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Gene and Barbara Gregory and their daughter, Amanda, are celebrating the 50th anniversary of the opening of Gene's Fine Food.

Gene’s Fine Food celebrating 50 years
Like a lot of other folks around Union County, Alison Wade Coker says she has been eating at Gene's Fine Food all of her life.
One evening when she was 8 or 10 years old, Gene Gregory, who owns the restaurant with his wife, Barbara, approached and asked Alison and her family if they would like to try an unusual new menu item - chicken lips.
Of course, a chicken doesn't have lips, but on every box of chicken strips there were a few end pieces that were too small to serve to customers as strips. Gene had fried a batch of them for the Wades.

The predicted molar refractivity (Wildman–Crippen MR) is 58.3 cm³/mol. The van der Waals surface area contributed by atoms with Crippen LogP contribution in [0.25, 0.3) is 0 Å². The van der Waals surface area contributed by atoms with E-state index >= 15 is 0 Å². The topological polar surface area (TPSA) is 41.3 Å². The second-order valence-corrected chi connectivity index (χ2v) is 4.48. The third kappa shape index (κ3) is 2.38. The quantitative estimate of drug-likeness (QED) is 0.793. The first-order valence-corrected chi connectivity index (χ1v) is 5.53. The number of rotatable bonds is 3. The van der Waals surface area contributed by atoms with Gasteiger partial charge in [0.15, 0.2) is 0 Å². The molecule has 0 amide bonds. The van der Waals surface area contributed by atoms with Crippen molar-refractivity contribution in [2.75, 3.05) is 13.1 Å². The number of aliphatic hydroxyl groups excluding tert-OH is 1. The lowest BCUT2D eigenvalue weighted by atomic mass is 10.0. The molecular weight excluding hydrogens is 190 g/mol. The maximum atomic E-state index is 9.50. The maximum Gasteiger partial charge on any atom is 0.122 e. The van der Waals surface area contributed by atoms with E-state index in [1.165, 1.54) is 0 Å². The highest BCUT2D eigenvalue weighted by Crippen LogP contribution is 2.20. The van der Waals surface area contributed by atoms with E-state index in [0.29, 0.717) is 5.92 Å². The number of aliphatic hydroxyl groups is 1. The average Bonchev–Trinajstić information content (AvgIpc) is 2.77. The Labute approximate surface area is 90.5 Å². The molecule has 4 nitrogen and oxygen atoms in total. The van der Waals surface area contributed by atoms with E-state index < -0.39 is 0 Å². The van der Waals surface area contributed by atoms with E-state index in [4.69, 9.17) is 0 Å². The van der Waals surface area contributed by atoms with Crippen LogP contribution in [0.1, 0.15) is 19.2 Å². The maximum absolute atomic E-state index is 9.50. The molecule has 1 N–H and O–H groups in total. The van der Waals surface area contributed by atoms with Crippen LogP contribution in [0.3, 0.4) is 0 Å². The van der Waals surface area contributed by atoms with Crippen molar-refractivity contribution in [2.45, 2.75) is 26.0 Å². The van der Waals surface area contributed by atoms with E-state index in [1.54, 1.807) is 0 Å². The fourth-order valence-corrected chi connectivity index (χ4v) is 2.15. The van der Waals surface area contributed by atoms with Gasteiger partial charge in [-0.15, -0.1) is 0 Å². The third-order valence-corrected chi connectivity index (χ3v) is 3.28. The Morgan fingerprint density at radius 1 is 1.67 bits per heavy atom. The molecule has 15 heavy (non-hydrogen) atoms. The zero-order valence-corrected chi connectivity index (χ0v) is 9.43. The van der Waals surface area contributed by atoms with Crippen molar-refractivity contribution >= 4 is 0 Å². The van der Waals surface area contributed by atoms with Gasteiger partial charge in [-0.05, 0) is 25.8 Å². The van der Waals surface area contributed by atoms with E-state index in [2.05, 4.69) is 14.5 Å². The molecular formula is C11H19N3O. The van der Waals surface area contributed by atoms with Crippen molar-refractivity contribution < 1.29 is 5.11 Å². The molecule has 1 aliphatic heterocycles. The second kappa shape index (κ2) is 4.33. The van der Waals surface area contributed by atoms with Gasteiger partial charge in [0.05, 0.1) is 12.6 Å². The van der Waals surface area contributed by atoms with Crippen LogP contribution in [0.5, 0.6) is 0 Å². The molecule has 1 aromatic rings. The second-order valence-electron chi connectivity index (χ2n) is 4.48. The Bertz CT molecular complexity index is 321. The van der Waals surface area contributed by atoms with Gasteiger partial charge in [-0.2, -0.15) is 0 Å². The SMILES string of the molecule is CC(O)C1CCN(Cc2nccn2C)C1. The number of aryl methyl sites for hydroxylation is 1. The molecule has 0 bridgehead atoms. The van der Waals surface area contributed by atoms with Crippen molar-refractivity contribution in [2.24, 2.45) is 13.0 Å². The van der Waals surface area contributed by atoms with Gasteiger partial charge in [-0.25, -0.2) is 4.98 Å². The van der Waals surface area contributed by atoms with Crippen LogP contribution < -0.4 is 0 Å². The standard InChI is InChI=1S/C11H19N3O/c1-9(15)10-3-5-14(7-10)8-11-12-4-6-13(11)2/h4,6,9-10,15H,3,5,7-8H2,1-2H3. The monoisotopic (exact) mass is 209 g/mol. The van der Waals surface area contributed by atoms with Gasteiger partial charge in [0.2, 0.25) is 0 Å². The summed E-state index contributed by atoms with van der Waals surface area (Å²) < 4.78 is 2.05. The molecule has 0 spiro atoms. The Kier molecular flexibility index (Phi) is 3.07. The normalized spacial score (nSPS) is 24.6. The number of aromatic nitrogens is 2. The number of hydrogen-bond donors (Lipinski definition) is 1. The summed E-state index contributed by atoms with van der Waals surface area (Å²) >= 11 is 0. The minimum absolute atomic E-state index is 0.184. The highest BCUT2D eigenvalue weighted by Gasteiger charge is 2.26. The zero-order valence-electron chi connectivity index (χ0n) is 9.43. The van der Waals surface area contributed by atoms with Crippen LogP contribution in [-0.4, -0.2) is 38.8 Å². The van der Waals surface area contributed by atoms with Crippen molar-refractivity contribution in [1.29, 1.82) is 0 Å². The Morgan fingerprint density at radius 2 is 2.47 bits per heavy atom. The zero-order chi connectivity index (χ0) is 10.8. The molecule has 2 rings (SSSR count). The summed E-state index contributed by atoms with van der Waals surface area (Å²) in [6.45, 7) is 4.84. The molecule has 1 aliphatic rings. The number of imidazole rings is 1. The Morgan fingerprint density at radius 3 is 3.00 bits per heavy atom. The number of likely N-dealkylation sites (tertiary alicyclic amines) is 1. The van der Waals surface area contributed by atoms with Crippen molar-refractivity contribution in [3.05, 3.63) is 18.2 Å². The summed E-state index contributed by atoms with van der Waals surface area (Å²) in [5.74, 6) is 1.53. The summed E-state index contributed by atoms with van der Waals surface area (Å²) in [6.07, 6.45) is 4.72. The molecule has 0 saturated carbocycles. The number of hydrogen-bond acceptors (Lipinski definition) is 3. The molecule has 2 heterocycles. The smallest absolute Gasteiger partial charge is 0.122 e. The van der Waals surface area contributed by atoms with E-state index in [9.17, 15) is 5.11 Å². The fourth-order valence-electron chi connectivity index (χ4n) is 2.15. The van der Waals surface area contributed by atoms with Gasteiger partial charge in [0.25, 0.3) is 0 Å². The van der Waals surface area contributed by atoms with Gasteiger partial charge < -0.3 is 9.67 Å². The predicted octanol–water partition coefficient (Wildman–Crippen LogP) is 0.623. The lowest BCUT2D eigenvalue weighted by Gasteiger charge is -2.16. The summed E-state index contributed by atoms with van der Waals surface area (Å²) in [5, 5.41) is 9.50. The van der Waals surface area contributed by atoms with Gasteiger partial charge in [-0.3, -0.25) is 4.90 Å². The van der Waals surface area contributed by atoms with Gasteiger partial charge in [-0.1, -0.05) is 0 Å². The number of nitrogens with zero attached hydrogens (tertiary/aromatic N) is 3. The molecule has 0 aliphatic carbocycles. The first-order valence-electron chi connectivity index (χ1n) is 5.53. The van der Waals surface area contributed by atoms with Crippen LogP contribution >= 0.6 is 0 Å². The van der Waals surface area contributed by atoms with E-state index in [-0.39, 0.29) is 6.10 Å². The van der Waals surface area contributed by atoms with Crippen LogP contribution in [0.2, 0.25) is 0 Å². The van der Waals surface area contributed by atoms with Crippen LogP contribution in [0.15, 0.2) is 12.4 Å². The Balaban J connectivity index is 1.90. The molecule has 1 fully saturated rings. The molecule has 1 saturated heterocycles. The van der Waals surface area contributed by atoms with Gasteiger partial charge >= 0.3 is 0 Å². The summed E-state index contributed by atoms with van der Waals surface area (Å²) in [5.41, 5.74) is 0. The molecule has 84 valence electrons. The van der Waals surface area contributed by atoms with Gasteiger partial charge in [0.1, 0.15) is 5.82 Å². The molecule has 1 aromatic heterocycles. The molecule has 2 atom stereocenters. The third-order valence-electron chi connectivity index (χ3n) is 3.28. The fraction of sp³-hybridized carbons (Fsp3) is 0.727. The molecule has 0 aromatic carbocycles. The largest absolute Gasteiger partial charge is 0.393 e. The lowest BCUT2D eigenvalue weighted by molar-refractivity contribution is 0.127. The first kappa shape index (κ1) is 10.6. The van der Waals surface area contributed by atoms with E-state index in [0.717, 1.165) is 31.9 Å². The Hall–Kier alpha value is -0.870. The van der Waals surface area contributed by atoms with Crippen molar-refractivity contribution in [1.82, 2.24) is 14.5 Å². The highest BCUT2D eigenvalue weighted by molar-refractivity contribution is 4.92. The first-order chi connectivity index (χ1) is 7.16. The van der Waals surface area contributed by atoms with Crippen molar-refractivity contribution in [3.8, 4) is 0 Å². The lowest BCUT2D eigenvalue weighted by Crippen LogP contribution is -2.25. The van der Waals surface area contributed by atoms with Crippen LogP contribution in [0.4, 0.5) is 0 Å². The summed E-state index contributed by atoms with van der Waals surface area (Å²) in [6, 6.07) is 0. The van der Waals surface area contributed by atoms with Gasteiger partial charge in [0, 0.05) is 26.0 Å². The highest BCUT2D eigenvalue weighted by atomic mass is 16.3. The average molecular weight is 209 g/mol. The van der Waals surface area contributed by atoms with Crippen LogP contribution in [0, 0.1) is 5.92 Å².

"We enjoyed them so much and they became special to us," Alison said. When the family goes to Gene's to eat on Tuesday nights, chicken lips are their favorite choice, especially for Alison's two children and her sister, Amanda's two girls. And when Alison got married, she asked Gene and Barbara to serve chicken lips at the wedding reception.
"He saved them so we could serve them," Alison said.
For 50 years now, Gene and Barbara have been doing their best to serve their customers. The restaurant opened for business on March 22, 1965, as the Little Mint.
Some things have changed - many have remained the same, such as the fried chicken, the Big Fellow and Gene and Barbara's work ethic.  You'll often find one or both of them working in the restaurant.
"I think that has been the biggest part of their success - one of them being here," said their daughter, Amanda, who was a little girl when the restaurant opened. "People come by and they look for Daddy's truck with the chicken on it."